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  7. WEST Coast has become the latest club to join a non-Victorian push for a best-of-three Grand Final series. The contentious concept is gaining momentum, and it's expected it will be discussed at a meeting of club chief executives next week. Sydney has been leading the charge after the AFL committed to keeping the season decider at the MCG for at least another four decades. The League made the agreement with the Victorian government to secure $225 million in taxpayer funding for its revamp of Marvel Stadium, which the AFL now owns. Adelaide has also been involved in behind the scenes talks on the bold proposal to Americanise the structure of the AFL finals, but so far hasn't continued with it publicly. Eagles football manager Craig Vozzo has now weighed in, saying it's "worth looking at". "I love the MCG and I love its traditions, but when I look at world sport I've always thought there's just an unfair advantage to the teams based in Victoria, particularly those based at the MCG as their home ground," Vozzo told Perth radio 6PR. "So I guess (best-of-three) is a mechanism for evening up that process. "Would it be home-and-away or would it all be at the MCG? I’m not sure. "But I think it's worth looking at, for sure.” Former Swan, now St Kilda recruit, Dan Hannebery last week became the first player to publicly support the concept. "I honestly don't mind if you've got a team that's had a one-off day then wins the next two quite comfortably and they're the best team of the season,” Hannebery said. "I don't mind it, but I can see the footy purist point of view. I know Jimmy Bartel was strongly against it and I understand those views. "As a player, if you get a chance to play in three Grand Finals, I'd be all for it."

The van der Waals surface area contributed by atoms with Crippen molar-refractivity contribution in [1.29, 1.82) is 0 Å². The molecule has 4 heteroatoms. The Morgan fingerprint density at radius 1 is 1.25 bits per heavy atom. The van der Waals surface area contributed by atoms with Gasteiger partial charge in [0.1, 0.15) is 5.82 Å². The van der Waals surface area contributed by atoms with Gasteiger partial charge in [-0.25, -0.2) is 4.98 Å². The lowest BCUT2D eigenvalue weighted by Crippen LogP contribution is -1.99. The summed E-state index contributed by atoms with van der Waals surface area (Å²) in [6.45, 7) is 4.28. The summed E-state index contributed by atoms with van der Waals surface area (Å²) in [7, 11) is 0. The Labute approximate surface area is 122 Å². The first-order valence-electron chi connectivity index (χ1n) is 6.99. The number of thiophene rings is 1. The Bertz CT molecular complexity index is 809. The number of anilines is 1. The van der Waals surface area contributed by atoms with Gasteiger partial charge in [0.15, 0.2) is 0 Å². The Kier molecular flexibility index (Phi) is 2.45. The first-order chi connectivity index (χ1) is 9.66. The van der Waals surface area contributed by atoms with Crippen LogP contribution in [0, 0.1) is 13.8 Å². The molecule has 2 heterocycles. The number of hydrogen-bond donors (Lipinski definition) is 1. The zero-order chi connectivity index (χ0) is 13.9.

8. THE FIRST footballer recruited from New Zealand to play an AFL game wants a second chance. Kurt Heatherley's five-season stint at Hawthorn – the club that lured him across the Tasman after first identifying him as a 14-year-old basketballer – ended when he was delisted in September. That decision hasn't extinguished the 23-year-old defender's AFL dream. Heatherley is confident he has plenty to offer after experiencing up close the final two years of the Hawks' 2013-15 flag three-peat and learning from players such as Ben Stratton, Josh Gibson and Brian Lake. "This year was the first year I've missed quite a few games with injuries, but the year before that I had hardly any injuries," Heatherley told AFL.com.au. "This year was a bit of a bugger; doing my hamstring just before the finals series, so I couldn't kick on. That's what I was banking on, having a good finals series, but it is what it is. "That's why I'm praying for a second opportunity. The drive is still there and obviously I've learned so much from those premiership players. "I feel like I've done the hard yards now (after moving from New Zealand to learn the game) – not that the hard work's done, I've still got a long way to go, but I feel like I've made inroads, so I'd hate for it to finish now." The physical assets that convinced Hawthorn to take a punt on 193cm Heatherley remain. He ran a blistering 2.84sec in the 20m sprint at the 2012 NAB AFL Draft Combine to place second in that category in an example of his remarkable speed for his size. The former rugby player's aggression in the contest has always been one of his greatest qualities, while his marking ability – he took seven intercepts in his five AFL games – is another strong feature. "I didn't really have much of an opportunity at Hawthorn. I'd play one game then be dropped the next week, so it was hard to get adjusted to AFL standard," Heatherley said. "It's been pretty hard to break into such a strong Hawthorn team, given they've been dominant for so long, especially in the defence department. "I feel like I still have so much to offer and I want to take my game to another level." Heatherley nominated for next week's drafts, and the AFL's new rookie rules would even enable him to get a lifeline after that in the pre-season supplemental selection period between December 1 and March 15. Either way, he doesn't plan on giving up. "If it doesn't work out then I will go to plan B and play in the VFL or wherever I reckon there's a good opportunity for me to get selected again," he said.